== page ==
The first motorcycle purchased for police work occurred when the Detroit, MI Police Department purchased a Harley-Davidson in 1908. The Pensacola Police Department purchased its first motorcycle, also a Harley-Davidson, in 1913.
In the 1920s, the advent of motor vehicles had brought on an increase in traffic without the safety precautions of today’s vehicles.
Without traffic rules or enforcement, many people became victims to terrible crashes. Many people also realized that they could outrun the law if they were sought after, resulting in an increase in police chases. To combat this, the Harley-Davidson motorcycle company created a police division. New police-version flatheads were developed which were faster than anything on the road.
By 1930, the Pensacola Police Department traffic division had risen from a “new idea” to a necessity to an elite unit. Each officer wore a special winged-wheel patch made especially for traffic officers. They are still in use today. The patches, accompanied by the tall leather boots (for protection against the engines), the Sam Brown belts and the specially made pants made for quite a site!
The motorcycles and officers became the department’s show pieces. They were used for parades, escorts, funerals, traffic enforcement, crowd control, and traffic jams. Boys looked at the slick motor officers as larger than life, girls looked at them as knights in shining armor, men looked on them with disdain, and women…well they just looked at them.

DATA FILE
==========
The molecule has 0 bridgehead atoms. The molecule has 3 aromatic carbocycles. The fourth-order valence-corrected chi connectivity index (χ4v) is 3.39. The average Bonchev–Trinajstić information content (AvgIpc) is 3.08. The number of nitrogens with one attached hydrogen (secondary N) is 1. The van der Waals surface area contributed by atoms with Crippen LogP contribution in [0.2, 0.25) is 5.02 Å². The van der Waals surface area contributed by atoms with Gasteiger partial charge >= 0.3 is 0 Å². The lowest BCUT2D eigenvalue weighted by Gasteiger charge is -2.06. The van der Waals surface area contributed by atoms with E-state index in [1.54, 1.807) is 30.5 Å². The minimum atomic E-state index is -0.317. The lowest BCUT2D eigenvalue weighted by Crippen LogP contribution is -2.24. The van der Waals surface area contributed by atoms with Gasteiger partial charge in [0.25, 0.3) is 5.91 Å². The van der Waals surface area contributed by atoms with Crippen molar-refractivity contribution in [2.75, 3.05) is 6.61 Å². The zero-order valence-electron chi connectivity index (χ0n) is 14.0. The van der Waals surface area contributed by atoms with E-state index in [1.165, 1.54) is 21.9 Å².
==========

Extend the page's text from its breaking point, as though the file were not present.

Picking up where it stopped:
From within the department, being chosen for the Motor Unit was an honor. Not all officers want to ride the two-wheeled attractions, but many did.
Besides being fun and flashy, riding a police motorcycle was a fast track for promotion. Many department leaders over the years were motor officers at one time.
The other side – they were hot in the summer (wool jackets in Florida in the 1900s-1950s, sitting atop a hot gasoline engine), cold in the winter (30-degree weather driving 60 mph in the open), dirty, and a lot of work to maintain them. Most officers, however, never complain.
Riding a police motorcycle is glamourous but dangerous. Many officers have been injured and three lost their lives while riding.
Motorcycles at the Pensacola Police Department definitely add a level of class to the department, but if you are riding one and don’t know what you are doing, you could end up hitting a Ford truck on Bayfront Parkway!
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